The Silent Killer- Carbon Monoxide
The release of Carbon Monoxide gas inside your house can happen anytime. In a few minutes, a large amount of Carbon Monoxide (CO) gas can come without warning, causing you to suffocate and lose consciousness, and if you don’t escape on time, you will eventually die.
Every year, 20,000 to 30,000 in the US are unknowingly exposed to the deadly gas Carbon Monoxide and approximately 500 people die. Once you breathe (CO) in, it enters your bloodstream and mixes with your hemoglobin (the parts of your red blood cells that carry oxygen around your body), and they combine and form into carboxyhemoglobin. The blood is then no longer able to carry oxygen. Organs such as the brain, heart, and other vital organs are deprived of oxygen which can result in suffocating, state of intense confusion, and then eventually it can cause the body’s cells and tissues to fail and die.
Low exposure to Carbon Monoxide can produce symptoms similar to food poisoning and flu. (CO) doesn’t cause one’s temperature to rise when exposed like the way flu does so it is vital to be aware of these symptoms and not to take them lightly. Long-term exposure to (CO) can lead to confusion, difficulty thinking, frequent mood changes, depression, and can cause one to become easily irritated. One will also slowly lose their memory, vision, balance and eventually loss of consciousness within two hours. Breathing in high levels of Carbon Monoxide can cause a lot more severe symptoms such as:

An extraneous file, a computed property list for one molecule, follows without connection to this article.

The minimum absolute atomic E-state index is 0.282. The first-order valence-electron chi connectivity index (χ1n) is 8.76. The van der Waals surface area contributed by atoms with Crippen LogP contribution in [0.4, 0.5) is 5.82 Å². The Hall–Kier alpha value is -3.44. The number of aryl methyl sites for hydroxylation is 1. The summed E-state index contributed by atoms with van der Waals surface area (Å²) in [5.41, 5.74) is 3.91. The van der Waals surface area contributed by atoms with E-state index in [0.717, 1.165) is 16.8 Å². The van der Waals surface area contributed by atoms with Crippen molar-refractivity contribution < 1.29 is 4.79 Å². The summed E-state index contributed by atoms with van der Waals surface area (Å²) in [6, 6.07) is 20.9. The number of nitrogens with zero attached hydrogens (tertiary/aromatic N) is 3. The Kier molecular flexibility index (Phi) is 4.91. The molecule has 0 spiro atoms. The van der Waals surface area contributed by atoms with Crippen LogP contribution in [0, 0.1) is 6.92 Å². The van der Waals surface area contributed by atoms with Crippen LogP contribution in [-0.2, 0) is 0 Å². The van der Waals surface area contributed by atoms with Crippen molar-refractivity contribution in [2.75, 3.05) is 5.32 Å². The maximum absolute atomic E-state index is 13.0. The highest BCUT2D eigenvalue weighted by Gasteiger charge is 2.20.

- Seizures – an uncontrollable burst of electrical activity in the brain that causes severe muscle spasms
- Tachycardia- Heart rate increases more than 100 beats per minute
- Ataxia – loss of physical coordination caused by underlying damage to the brain and nervous system
- Chest pain caused by Angina or heart attack
- Loss of consciousness – In high exposure to this gas, death can occur within minutes
(CO) is produced when natural fuels from wood, coal, gas, and oils don’t burn fully. Boilers, gas fires, central heating systems, water heaters, cookers, and open fires are hazards in producing Carbon Monoxide. It has no odor, no taste, and no color. It’s as thin as air so you won’t see it coming.